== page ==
Maithili Karpaga Selvi N, Sridhar MG, Swaminathan RP, Sripradha R.

Sci Pharm. 2014 Nov 4;83(1):159-75. doi: 10.3797/scipharm.1408-16. eCollection 2015.

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Oral Probiotic VSL#3 Prevents Autoimmune Diabetes by Modulating Microbiota and Promoting Indoleamine 2,3-Dioxygenase-Enriched Tolerogenic Intestinal Environment.

Dolpady J, Sorini C, Di Pietro C, Cosorich I, Ferrarese R, Saita D, Clementi M, Canducci F, Falcone M.

J Diabetes Res. 2016;2016:7569431. doi: 10.1155/2016/7569431. Epub 2015 Dec 8.

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Curcumin prevents paracetamol-induced liver mitochondrial alterations.

Granados-Castro LF, Rodríguez-Rangel DS, Fernández-Rojas B, León-Contreras JC, Hernández-Pando R, Medina-Campos ON, Eugenio-Pérez D, Pinzón E, Pedraza-Chaverri J.

J Pharm Pharmacol. 2016 Feb;68(2):245-56. doi: 10.1111/jphp.12501. Epub 2016 Jan 15.

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Alternating or continuous exposure to cafeteria diet leads to similar shifts in gut microbiota compared to chow diet.

Kaakoush NO, Martire SI, Raipuria M, Mitchell HM, Nielsen S, Westbrook RF, Morris MJ.

Mol Nutr Food Res. 2016 Jan 14. doi: 10.1002/mnfr.201500815. [Epub ahead of print]

PMID:26767716

Curcumin prevents inflammatory response, oxidative stress and insulin resistance in high fructose fed male Wistar rats: Potential role of serine kinases.

Maithilikarpagaselvi N, Sridhar MG, Swaminathan RP, Zachariah B.

Chem Biol Interact. 2016 Jan 25;244:187-94. doi: 10.1016/j.cbi.2015.12.012. Epub 2015 Dec 20.

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Curcumin protects against gallic acid-induced oxidative stress, suppression of glutathione antioxidant defenses, hepatic and renal damage in rats.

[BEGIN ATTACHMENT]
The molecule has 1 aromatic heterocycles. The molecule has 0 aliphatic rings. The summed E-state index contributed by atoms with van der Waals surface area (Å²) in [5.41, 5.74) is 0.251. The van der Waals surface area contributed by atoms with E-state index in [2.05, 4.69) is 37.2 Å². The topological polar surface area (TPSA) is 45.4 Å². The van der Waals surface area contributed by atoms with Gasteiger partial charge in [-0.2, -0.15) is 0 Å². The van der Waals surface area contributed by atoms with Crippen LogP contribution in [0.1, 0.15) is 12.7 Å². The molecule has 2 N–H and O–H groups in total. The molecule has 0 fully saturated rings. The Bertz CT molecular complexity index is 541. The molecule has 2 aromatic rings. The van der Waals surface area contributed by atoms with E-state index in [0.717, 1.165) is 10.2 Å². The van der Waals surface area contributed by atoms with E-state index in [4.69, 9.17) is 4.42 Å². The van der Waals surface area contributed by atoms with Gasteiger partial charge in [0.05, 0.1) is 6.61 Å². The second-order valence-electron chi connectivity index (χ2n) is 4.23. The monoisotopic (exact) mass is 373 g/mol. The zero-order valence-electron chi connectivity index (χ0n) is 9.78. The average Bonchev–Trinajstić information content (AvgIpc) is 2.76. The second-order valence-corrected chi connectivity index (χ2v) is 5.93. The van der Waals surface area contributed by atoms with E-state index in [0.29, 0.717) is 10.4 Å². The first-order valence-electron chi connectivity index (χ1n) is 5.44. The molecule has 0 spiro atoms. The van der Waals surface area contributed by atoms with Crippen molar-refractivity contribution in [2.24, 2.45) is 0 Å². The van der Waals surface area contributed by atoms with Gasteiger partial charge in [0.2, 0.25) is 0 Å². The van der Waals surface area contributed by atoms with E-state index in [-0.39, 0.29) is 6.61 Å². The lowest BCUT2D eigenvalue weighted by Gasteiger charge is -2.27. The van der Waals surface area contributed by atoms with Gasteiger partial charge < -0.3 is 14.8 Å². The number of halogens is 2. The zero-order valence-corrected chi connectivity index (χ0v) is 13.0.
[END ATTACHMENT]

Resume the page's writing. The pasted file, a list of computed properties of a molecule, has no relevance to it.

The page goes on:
Abarikwu SO, Durojaiye M, Alabi A, Asonye B, Akiri O.

Ren Fail. 2016 Mar;38(2):321-9. doi: 10.3109/0886022X.2015.1127743. Epub 2015 Dec 27.

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Curcumin upregulates Nrf2 nuclear translocation and protects rat hepatic stellate cells against oxidative stress.

Liu Z, Dou W, Zheng Y, Wen Q, Qin M, Wang X, Tang H, Zhang R, Lv D, Wang J, Zhao S.

Mol Med Rep. 2016 Feb;13(2):1717-24. doi: 10.3892/mmr.2015.4690. Epub 2015 Dec 17.

PMID:26676408

Curcumin Supplementation Decreases Intestinal Adiposity Accumulation, Serum Cholesterol Alterations, and Oxidative Stress in Ovariectomized Rats.

Morrone Mda S, Schnorr CE, Behr GA, Gasparotto J, Bortolin RC, da Boit Martinello K, Saldanha Henkin B, Rabello TK, Zanotto-Filho A, Gelain DP, Moreira JC.

Oxid Med Cell Longev. 2016;2016:5719291. doi: 10.1155/2016/5719291. Epub 2015 Nov 23.

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Free PMC Article

Biological and therapeutic activities, and anticancer properties of curcumin.

Perrone D, Ardito F, Giannatempo G, Dioguardi M, Troiano G, Lo Russo L, DE Lillo A, Laino L, Lo Muzio L.

Exp Ther Med. 2015 Nov;10(5):1615-1623. Epub 2015 Sep 17.

PMID:26640527

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Curcumin prevents the non-alcoholic fatty hepatitis via mitochondria protection and apoptosis reduction.

Wang L, Lv Y, Yao H, Yin L, Shang J.

Int J Clin Exp Pathol. 2015 Sep 1;8(9):11503-9. eCollection 2015.

PMID:26617882

Free PMC Article